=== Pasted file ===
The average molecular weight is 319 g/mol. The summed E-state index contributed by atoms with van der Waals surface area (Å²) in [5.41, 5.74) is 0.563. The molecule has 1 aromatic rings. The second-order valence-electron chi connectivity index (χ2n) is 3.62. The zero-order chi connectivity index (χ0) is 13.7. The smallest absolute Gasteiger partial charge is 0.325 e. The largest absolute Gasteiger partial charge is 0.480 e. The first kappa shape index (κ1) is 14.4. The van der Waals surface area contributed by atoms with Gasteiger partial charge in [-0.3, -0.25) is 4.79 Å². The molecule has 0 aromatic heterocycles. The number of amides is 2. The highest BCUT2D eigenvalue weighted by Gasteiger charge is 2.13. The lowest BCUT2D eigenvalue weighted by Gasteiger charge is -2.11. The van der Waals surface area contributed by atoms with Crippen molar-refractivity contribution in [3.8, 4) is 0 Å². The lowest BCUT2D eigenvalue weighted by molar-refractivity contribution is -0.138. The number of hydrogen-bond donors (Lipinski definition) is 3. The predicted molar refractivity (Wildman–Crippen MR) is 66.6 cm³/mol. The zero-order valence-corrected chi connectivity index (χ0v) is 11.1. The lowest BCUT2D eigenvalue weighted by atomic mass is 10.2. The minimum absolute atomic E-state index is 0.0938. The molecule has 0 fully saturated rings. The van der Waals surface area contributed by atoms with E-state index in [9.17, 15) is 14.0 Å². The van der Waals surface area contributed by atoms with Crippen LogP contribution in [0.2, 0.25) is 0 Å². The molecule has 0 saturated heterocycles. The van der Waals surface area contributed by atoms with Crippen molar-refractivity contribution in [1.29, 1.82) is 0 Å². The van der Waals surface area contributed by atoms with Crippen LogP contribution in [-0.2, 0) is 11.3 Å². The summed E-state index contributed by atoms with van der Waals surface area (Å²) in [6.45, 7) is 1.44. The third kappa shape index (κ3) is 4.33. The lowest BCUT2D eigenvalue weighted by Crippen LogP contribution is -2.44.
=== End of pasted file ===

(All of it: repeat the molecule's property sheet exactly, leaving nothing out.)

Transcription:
The average molecular weight is 319 g/mol. The summed E-state index contributed by atoms with van der Waals surface area (Å²) in [5.41, 5.74) is 0.563. The molecule has 1 aromatic rings. The second-order valence-electron chi connectivity index (χ2n) is 3.62. The zero-order chi connectivity index (χ0) is 13.7. The smallest absolute Gasteiger partial charge is 0.325 e. The largest absolute Gasteiger partial charge is 0.480 e. The first kappa shape index (κ1) is 14.4. The van der Waals surface area contributed by atoms with Gasteiger partial charge in [-0.3, -0.25) is 4.79 Å². The molecule has 0 aromatic heterocycles. The number of amides is 2. The highest BCUT2D eigenvalue weighted by Gasteiger charge is 2.13. The lowest BCUT2D eigenvalue weighted by Gasteiger charge is -2.11. The van der Waals surface area contributed by atoms with Crippen molar-refractivity contribution in [3.8, 4) is 0 Å². The lowest BCUT2D eigenvalue weighted by molar-refractivity contribution is -0.138. The number of hydrogen-bond donors (Lipinski definition) is 3. The predicted molar refractivity (Wildman–Crippen MR) is 66.6 cm³/mol. The zero-order valence-corrected chi connectivity index (χ0v) is 11.1. The lowest BCUT2D eigenvalue weighted by atomic mass is 10.2. The minimum absolute atomic E-state index is 0.0938. The molecule has 0 fully saturated rings. The van der Waals surface area contributed by atoms with E-state index in [9.17, 15) is 14.0 Å². The van der Waals surface area contributed by atoms with Crippen LogP contribution in [0.2, 0.25) is 0 Å². The molecule has 0 saturated heterocycles. The van der Waals surface area contributed by atoms with Crippen molar-refractivity contribution in [1.29, 1.82) is 0 Å². The van der Waals surface area contributed by atoms with Crippen LogP contribution in [-0.2, 0) is 11.3 Å². The summed E-state index contributed by atoms with van der Waals surface area (Å²) in [6.45, 7) is 1.44. The third kappa shape index (κ3) is 4.33. The lowest BCUT2D eigenvalue weighted by Crippen LogP contribution is -2.44.